Never try rooting or any other form of propagating in the winter. There is so little cell activity in a dormant or semi-dormant plant that it will just sit there....
I have an interesting point to illustrate this. In the fall last year I had to cut down a tree; the cuttings have been lying in my garage in a tub doing nothing for about 4 months. Suddenly (and nothing about their environment has changed except of course the temperature) they are starting to want to grow. So I think I'll pot them up tomorrow! Whistling But it's just to illustrate nothing much happens over the winter months.
Name: Ken Ramsey
Starkville, MS (Zone 8a)
[url=www.tropicalplantsandmore.com]
Orchids Greenhouse Vegetable Grower Ferns Region: United States of America Hummingbirder
Composter Bromeliad Master Gardener: Mississippi Cat Lover Tropicals Plumerias
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drdawg
Apr 13, 2013 6:40 AM CST
Great illustration, Hetty. You might remember, back in late summer/early fall, I asked about rooting some cuttings taken just before I forced all my plumeria into dormancy. You told me to try it but that they might not root. Well, you were right. I had a large bundle of 6-8 cuttings in rooting medium, sitting in my greenhouse for five months. It took the 'Celadine' cuttings 2-3 months to root and the 'Scott Pratt' still has not rooted. They have not rotted, just haven't rooted. I learned my lesson! Ken
drdawg (Ken Ramsey) - Tropical Plants & More
[url=www.tropicalplantsandmore.com]www.tropicalplantsandmore.com[/url]
If God wanted me to touch my toes, he would have put them on my knees.
Name: Online public--Cyra
Central CA (Zone 9a)
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cyra
Apr 13, 2013 8:57 AM CST
Drdawg, by what I'm reading in your post, it's a miracle there are any fiddle-leaf fig plants, at all! I hope the wasp that pollinates it's elusive flowers doesn't do so exclusively, or it will easily become extinct, -as would ficus grown from seedlings. I thank you for the information on fiddle-leaf fig plants, I've always admired them, as houseplants (tree-lets, actually), mainly in the lobbies and foyers of banks, and businesses, and occasionally, in indoor conservatories or libraries of friends.
According to Richard and Mary Eggenberger's book, (The handbook on Plumeria Culture, p.52) plumeria can be air-layered, but I imagine to duplicate their experiences with this, one would have to duplicate their climatatic conditions as well, whereever they were when they propagated plumeria by that method. Might be hard to do that, if they air-layered them in India....
Name: Gigi
Florida (Zone 9a)
Plumerias Sempervivums Roses Cactus and Succulents Garden Ideas: Level 1
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GigiPlumeria
Apr 13, 2013 1:45 PM CST
@Hetty you are sooo right! I had seedlings I forced into dormancy on their first year (as experiments) placed them on the south facing window and it didn't do a thing all winter long I thought they were dead. Then the last few days, leaves started coming out!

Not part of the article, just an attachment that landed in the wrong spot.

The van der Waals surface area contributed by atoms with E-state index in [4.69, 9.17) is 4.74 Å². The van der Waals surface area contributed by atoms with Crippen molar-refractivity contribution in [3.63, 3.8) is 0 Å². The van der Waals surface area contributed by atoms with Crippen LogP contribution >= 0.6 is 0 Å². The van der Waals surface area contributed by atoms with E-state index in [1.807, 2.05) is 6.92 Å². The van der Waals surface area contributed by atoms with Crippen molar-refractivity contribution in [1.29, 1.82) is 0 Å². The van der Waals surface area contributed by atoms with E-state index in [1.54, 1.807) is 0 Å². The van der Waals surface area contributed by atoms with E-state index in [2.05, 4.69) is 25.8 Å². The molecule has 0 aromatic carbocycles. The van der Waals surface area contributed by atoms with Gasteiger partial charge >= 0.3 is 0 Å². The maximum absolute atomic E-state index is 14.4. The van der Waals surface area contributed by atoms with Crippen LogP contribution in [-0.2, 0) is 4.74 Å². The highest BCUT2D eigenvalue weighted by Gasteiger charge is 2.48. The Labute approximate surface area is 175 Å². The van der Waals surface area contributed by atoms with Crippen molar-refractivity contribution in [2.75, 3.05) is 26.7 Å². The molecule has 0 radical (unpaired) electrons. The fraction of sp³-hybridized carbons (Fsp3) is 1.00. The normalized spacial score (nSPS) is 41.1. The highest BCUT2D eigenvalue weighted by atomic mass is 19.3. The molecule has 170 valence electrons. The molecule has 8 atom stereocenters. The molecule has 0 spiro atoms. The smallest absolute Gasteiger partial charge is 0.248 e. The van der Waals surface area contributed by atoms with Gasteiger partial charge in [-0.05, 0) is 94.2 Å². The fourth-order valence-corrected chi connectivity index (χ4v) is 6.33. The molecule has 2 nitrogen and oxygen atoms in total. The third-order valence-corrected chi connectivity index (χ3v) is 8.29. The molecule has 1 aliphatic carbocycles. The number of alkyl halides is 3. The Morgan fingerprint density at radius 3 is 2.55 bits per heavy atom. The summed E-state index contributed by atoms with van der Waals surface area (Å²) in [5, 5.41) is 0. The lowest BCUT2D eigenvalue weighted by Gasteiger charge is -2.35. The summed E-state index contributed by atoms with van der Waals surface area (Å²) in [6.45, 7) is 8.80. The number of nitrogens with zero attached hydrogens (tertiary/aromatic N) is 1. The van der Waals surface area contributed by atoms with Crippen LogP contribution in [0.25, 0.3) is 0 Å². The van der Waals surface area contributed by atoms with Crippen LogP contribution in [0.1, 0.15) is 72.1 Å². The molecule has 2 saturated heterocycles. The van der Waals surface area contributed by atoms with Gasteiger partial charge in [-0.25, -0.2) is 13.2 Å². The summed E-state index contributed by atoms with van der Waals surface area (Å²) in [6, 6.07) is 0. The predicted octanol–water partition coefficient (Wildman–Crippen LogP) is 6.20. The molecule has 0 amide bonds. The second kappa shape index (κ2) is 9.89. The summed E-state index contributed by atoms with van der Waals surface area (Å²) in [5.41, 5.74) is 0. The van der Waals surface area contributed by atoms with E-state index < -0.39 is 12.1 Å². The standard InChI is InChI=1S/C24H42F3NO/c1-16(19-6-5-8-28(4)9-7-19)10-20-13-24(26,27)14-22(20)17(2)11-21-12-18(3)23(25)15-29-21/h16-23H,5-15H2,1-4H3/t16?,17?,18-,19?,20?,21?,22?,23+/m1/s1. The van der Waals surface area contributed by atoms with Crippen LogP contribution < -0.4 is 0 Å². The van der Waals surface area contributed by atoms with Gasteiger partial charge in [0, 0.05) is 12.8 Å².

Thumb of 2013-04-13/GigiPlumeria/7d44eb
Thumbs up

@drdawg, I had the same experience even with my well rooted plumerias I forced into dormancy. Some of them are just now starting to shoot baby leaves, others are just now starting to have shiny tips or signs of growth.

@cyra, thanks for the info! Most of the plumeria experts have well controlled climates (like nurseries), which I don't have, which give them better success rates in their experiments. My experiments had to be conducted in a real harsh environment (unfortunately) where Mother Nature can either help it be a successful or make it a failed experiment. For now, am still wounded and still keep apologizing to the mothers of my DSPs experiments Crying so I will keep my air-layering experiment on hold for now, and maybe I will start with just 1 not 2 branches. I'm eyeing a crooked DSP branch that may be good for it. Whistling by the way, the mother DSPs are doing great and I think will forgive me with new branches from where I cut my failed air-layering.
©by Gigi Plumeria "Gardening is my favorite past time. I grow whatever plant that catches my attention." Plumeria Photos http://www.flickr.com/groups/calachuchi_plumeria_/ plant photos: http://www.flickr.com/photos/gigiplumeria/sets/
Name: Online public--Cyra
Central CA (Zone 9a)
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cyra
Apr 14, 2013 8:33 AM CST
New leaves are such a mood-lifter, and an assurance that spring is here. Lovely, Gigi!
Name: Gigi
Florida (Zone 9a)
Plumerias Sempervivums Roses Cactus and Succulents Garden Ideas: Level 1
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GigiPlumeria
May 6, 2013 7:13 PM CST
Thanks Cyra. I was able to save the cuttings of my failed air-layering experiments via grafting (first experiment) and rooting in a cup (second experiment):

Thumb of 2013-05-07/GigiPlumeria/82599a